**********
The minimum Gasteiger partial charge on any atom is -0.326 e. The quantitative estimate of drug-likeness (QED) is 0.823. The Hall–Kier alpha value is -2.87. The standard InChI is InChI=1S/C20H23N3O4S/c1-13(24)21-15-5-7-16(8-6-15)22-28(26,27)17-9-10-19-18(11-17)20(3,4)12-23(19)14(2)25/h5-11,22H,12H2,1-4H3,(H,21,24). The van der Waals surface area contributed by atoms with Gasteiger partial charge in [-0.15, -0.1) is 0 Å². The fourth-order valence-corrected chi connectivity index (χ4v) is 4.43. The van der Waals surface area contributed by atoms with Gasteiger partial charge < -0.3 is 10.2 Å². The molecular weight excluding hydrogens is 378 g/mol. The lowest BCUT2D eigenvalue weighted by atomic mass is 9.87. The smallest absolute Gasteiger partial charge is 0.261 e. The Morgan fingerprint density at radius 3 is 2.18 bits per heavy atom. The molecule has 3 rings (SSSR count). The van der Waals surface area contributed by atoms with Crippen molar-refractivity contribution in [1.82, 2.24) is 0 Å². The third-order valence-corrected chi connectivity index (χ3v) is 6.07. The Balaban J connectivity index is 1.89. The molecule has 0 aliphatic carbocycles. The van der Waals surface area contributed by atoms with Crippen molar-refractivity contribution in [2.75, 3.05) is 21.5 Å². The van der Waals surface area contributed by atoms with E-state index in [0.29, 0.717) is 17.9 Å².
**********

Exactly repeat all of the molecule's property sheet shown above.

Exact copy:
The minimum Gasteiger partial charge on any atom is -0.326 e. The quantitative estimate of drug-likeness (QED) is 0.823. The Hall–Kier alpha value is -2.87. The standard InChI is InChI=1S/C20H23N3O4S/c1-13(24)21-15-5-7-16(8-6-15)22-28(26,27)17-9-10-19-18(11-17)20(3,4)12-23(19)14(2)25/h5-11,22H,12H2,1-4H3,(H,21,24). The van der Waals surface area contributed by atoms with Gasteiger partial charge in [-0.15, -0.1) is 0 Å². The fourth-order valence-corrected chi connectivity index (χ4v) is 4.43. The van der Waals surface area contributed by atoms with Gasteiger partial charge < -0.3 is 10.2 Å². The molecular weight excluding hydrogens is 378 g/mol. The lowest BCUT2D eigenvalue weighted by atomic mass is 9.87. The smallest absolute Gasteiger partial charge is 0.261 e. The Morgan fingerprint density at radius 3 is 2.18 bits per heavy atom. The molecule has 3 rings (SSSR count). The van der Waals surface area contributed by atoms with Crippen molar-refractivity contribution in [1.82, 2.24) is 0 Å². The third-order valence-corrected chi connectivity index (χ3v) is 6.07. The Balaban J connectivity index is 1.89. The molecule has 0 aliphatic carbocycles. The van der Waals surface area contributed by atoms with Crippen molar-refractivity contribution in [2.75, 3.05) is 21.5 Å². The van der Waals surface area contributed by atoms with E-state index in [0.29, 0.717) is 17.9 Å².